Following up on last week’s post about the state GOP’s chance to put ethics reform on the July primary ballot: Georgia Republicans did just that at their annual convention in Columbus, as well as approving a resolution calling on lawmakers to address the issue of lobbyist gifts in the next legislative session. It was a strong message from the party’s grassroots membership to the elected officials who wear the GOP label, and primary voters now have a chance to reinforce that message with a “yes” vote in July.

Speaker David Ralston was critical of this message, however, when he made his own remarks in Columbus:

In times of great majorities like we enjoy now, we must remember that there are those around us who seek nothing less than to divide us. There are those who would sow the seeds of dissension and discord in order to advance a self-absorbed agenda that’s not consistent with the best interests of our party.

Let me be very clear. Regardless of the course that others may take, …

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Poll Position: Is Facebook stock worth the asking price?

Facebook goes public today, listing shares on Nasdaq at $38 apiece; if you want to buy, trading of stock listed as “FB” commences at 11 a.m.

So, do you? Do you want to buy Facebook stock at that price?

On one hand, there is precedent for highly anticipated tech listings that soared and have not (to date) flamed out. Google of course comes to mind: The search-engine company went public in August 2004 at $85, more than doubled in price by year’s end, and has been trading lately in the $600s — more than seven times its IPO price.

Of course, Google has a way to make money, and lots of it. Facebook? Well, the numbers would indicate it’s at least as good a moneymaker as Google was circa 2004. But there was ominous news this week, when GM said it was pulling its paid advertisements on Facebook because it didn’t think they were effective.

At $38 a share, for a market cap of $100 billion-plus, would you buy Facebook stock?

  • No (43 Votes)
  • Yes (15 Votes)
  • I’ll leave this to the …

Continue reading Poll Position: Is Facebook stock worth the asking price? »

Georgia GOP can send lawmakers a loud message about the need for ethics reform (Updated)

UPDATE at 3:42 p.m., Friday, May 18: The Georgia GOP’s executive committee voted to put a question about ethics reform on the July 31 primary ballot. No exact wording available yet, but the references to “unlimited spending” and a $100 cap sound promising.


A year ago, Georgia Republicans convening in Macon flashed an independent streak: They re-elected a grassroots favorite as state party chairman over the hand-picked candidate of new Gov. Nathan Deal. The message was that the party faithful would maintain a bit of separation between themselves and the man they worked to elect.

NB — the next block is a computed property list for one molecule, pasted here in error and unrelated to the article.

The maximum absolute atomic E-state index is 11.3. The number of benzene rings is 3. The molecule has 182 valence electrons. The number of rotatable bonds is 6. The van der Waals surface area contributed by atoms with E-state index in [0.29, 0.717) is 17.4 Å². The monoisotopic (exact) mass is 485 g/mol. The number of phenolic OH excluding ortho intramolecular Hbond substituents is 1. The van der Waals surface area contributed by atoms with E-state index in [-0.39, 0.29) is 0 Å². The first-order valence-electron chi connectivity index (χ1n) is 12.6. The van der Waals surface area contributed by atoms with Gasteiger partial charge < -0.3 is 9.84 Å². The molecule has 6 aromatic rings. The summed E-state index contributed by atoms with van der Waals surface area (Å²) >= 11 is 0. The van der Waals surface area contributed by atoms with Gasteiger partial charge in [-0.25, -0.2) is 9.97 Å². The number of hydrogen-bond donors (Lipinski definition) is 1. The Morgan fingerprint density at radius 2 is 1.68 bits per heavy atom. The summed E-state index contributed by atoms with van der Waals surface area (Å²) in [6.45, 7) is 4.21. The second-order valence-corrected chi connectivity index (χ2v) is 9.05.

Tomorrow, party leaders have a chance to make a similar declaration of independence from the legislators they send to Atlanta in droves, over the matter of ethics reform.

Ethics reform went nowhere in this year’s legislative session, but it wasn’t for lack of effort by grassroots conservatives. Tea partyers allied with such groups as Common Cause to draft an ethics bill, recruited …

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Who got the most/best lobbyist goodies in the 2012 session

A day after the Masters and just in time for lunch, a link to an AJC report on the Georgia lawmakers who received the most expensive sports tickets (Rep. Rahn Mayo, D-Decatur, who got four tickets to one Hawks game valued at $500) and were the most richly fed by lobbyists (House Ways and Means Chairman Mickey Channell, R-Greensboro, whose lobbyist-funded meal tab came to $4,366 in three months) during the just-completed 2012 legislative session. An accompanying story sums up the spending:

The Atlanta Journal-Constitution’s analysis of lobbyist disclosures for the legislative session just ended finds that lobbyists spent $866,747 — the equivalent of $9,525 per day — on gifts for lawmakers from Jan. 1 through March 31.

This rain of meals, tickets, trips and golf outings fell even as a statewide coalition called the Georgia Alliance for Ethics Reform pressed lawmakers to limit lobbyists’ gifts to $100 per event.

The coalition’s effort went nowhere. Bills were introduced in both …

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From Sine Die, a look at how ethics gets squeezed out of the sausage

Around 6 p.m. Thursday, the final day of this year’s legislative session, Lt. Gov. Casey Cagle had to make a phone call.

He wasn’t phoning the speaker of the House so they could gavel the session adjourned, sine die. Rather, Cagle was asking his chief legal counsel about an amendment to a bill.

I know, I know: Government-jargon-blah-blah-blah alerts are sounding all across metro Atlanta right about now. But this story isn’t about Gold Dome process. It’s about money, power and how the two intersect in ways that can be hard to see.

For a seasoned presiding officer who wastes little time assigning bills to committees and making various other rulings from the rostrum, Cagle’s pause was unusual. Then again, the amendment was unusually delicate: Sen. Jason Carter, an Atlanta Democrat, was proposing a $100 limit on lobbyist gifts to legislators. It was the same limit proposed by Republicans and — until then — snuffed out by higher-ranking Republicans in both the Senate and …

Continue reading From Sine Die, a look at how ethics gets squeezed out of the sausage »